Quality Assurance International

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Quality Assurance International
TypePrivate
Genreorganic certification
Founded1989
HeadquartersSan Diego, California, USA
ServicesOrganic, gluten-free, non-GMO, natural personal care, and social responsibility certifications.
ParentNSF International
Websitewww.qai-inc.com
 
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Quality Assurance International
TypePrivate
Genreorganic certification
Founded1989
HeadquartersSan Diego, California, USA
ServicesOrganic, gluten-free, non-GMO, natural personal care, and social responsibility certifications.
ParentNSF International
Websitewww.qai-inc.com

Quality Assurance International (QAI) is a U.S.-based international organic certification company that is authorized by the United States Department of Agriculture (USDA) as "a USDA-accredited certifying agent that operates globally to certify organic operations to National Organic Program standards."[1] It is a for-profit corporation, established in 1989, and headquartered in San Diego, California. It is one of the world's largest certifiers, operating in the United States, Canada, Latin America, European Union, and Japan.[2] It is owned by public health and environmental organization NSF International.

Organic certification[edit]

QAI offers organic certification under the National Organic Program for agricultural producers, food processing facilities, integrated manufacturing operations, contract packing operations, traders, distributors, retailers, and ultimately consumers.[3]

On March 23, 2006, QAI announced that it surpassed a company milestone by certifying 259,608 products.[citation needed]

Gluten-free certification[edit]

QAI, in partnership with National Foundation for Celiac Awareness (NFCA), developed a science-based gluten-free certification program.[4]

The stringent nature of the QAI certification protocols ensures prevention of contamination and co-mingling, critically important for those with allergies to gluten and gluten-intolerance. The QAI and NFCA "Gluten-Free" certification program requires companies to produce products at less than 10 parts per million (ppm) of gluten to receive certification.[5]

The program includes:

Personal care certification[edit]

QAI certifies personal care products to the National Organic Program guidelines. Those products not meeting the NOP guidelines can be certified to the NSF/ANSI 305 Standard for Personal Care Products "Contains Organic Ingredients."

Under this program, products with a minimum organic content of 70 percent (070) that meet the requirements can make the organic label and marketing claim of "Contains Organic Ingredients." These products can bear the unique NSF/ANSI 305 "Contains Organic Ingredients" mark, as well as the QAI "Choose Quality" mark. The Organic Trade Association considers certification to this standard a best practice. It is required by some retailers for personal care products that do not meet the National Organic Program standard for food.[6]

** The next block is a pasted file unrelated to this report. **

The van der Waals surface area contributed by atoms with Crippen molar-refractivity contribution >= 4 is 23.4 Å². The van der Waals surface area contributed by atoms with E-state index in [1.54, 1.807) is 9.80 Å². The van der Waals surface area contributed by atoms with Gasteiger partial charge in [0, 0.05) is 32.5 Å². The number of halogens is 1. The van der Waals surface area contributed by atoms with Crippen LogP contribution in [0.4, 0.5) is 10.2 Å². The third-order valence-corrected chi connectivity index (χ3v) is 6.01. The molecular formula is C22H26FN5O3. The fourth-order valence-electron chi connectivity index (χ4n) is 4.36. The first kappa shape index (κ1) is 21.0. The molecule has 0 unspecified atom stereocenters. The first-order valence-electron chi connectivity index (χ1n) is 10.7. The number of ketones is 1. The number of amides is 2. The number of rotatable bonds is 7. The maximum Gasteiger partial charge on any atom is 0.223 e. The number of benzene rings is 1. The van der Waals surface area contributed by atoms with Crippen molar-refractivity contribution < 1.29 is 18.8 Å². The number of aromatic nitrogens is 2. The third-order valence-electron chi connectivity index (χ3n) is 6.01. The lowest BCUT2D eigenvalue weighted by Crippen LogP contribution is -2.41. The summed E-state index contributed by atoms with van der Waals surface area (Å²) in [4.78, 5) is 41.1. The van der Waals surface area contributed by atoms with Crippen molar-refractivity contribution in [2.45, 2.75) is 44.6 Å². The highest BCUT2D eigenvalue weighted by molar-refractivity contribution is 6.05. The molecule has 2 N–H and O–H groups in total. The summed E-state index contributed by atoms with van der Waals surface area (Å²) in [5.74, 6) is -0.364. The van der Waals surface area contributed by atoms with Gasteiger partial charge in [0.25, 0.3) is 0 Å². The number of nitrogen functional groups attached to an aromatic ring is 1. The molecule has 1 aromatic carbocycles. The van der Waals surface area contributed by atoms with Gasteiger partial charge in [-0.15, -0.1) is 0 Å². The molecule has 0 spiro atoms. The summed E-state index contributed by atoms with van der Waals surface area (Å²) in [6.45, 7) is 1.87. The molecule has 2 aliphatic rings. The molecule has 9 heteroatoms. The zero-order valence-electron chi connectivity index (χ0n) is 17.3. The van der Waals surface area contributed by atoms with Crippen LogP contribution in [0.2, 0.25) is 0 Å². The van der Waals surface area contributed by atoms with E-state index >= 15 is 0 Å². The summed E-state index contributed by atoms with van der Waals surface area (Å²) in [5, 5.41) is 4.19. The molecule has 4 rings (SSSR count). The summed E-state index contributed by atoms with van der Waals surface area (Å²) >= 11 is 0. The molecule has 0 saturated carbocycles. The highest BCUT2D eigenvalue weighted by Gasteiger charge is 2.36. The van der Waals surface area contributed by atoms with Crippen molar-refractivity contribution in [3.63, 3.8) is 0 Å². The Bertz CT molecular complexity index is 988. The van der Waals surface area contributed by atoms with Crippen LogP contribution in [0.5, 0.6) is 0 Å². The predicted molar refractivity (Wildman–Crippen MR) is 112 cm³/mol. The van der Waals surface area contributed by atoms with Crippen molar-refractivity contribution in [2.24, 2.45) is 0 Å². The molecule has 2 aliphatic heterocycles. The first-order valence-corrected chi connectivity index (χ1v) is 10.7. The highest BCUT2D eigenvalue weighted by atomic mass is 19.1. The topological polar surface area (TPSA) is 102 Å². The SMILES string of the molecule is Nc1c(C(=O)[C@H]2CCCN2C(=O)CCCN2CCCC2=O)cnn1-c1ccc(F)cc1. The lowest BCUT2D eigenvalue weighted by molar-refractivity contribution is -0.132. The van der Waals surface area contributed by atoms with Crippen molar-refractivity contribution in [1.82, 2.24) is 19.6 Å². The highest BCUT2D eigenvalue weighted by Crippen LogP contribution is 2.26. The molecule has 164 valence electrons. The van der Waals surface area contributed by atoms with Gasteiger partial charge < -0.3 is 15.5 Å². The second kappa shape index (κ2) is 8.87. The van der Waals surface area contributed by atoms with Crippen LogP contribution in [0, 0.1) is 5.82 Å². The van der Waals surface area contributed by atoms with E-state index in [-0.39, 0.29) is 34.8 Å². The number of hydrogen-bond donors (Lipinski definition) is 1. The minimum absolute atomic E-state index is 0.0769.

Kosher certification[edit]

QAI, in partnership with STAR-K, provides a joint kosher and organic auditing program. Through rabbinical supervision products can be certified to both the strictest kosher certification requirements and to the USDA National Organic Program standards for organic certification.

International organic certification[edit]

As an accredited certifying agent under the USDA's National Organic Program, QAI is also accredited by the USDA for ISO 65 compliance, the Japan Ministry of Agriculture Forestry for JAS (Japanese Agricultural Standard) compliance, and Le Conseil des appellations reservées et des termes valorisants (CARTV).[7]

Food safety[edit]

QAI is the only USDA-accredited organic certifying agency able to offer joint certification to the British Retail Consortium (BRC), Safe Quality Food (SQF) and FSSC 22000 global food safety standards, which is required by many retailers under the Global Food Safety Initiative (GFSI).[8]

Mission[edit]

QAI is committed to fostering increased consumer trust in the organic label by:

Environmental policy[edit]

QAI achieved ISO 14001 Environmental Management Systems accreditation in June 2010.[10]

The International Organization for Standardization (ISO) 14001 standard provides guidance on how to manage the environmental aspects of an organization's activities, products and services more efficiently. ISO 14001 focuses on reducing the environmental footprint, pollution and waste produced by businesses, which is consistent with QAI's mission to help support organic agriculture and protect the environment.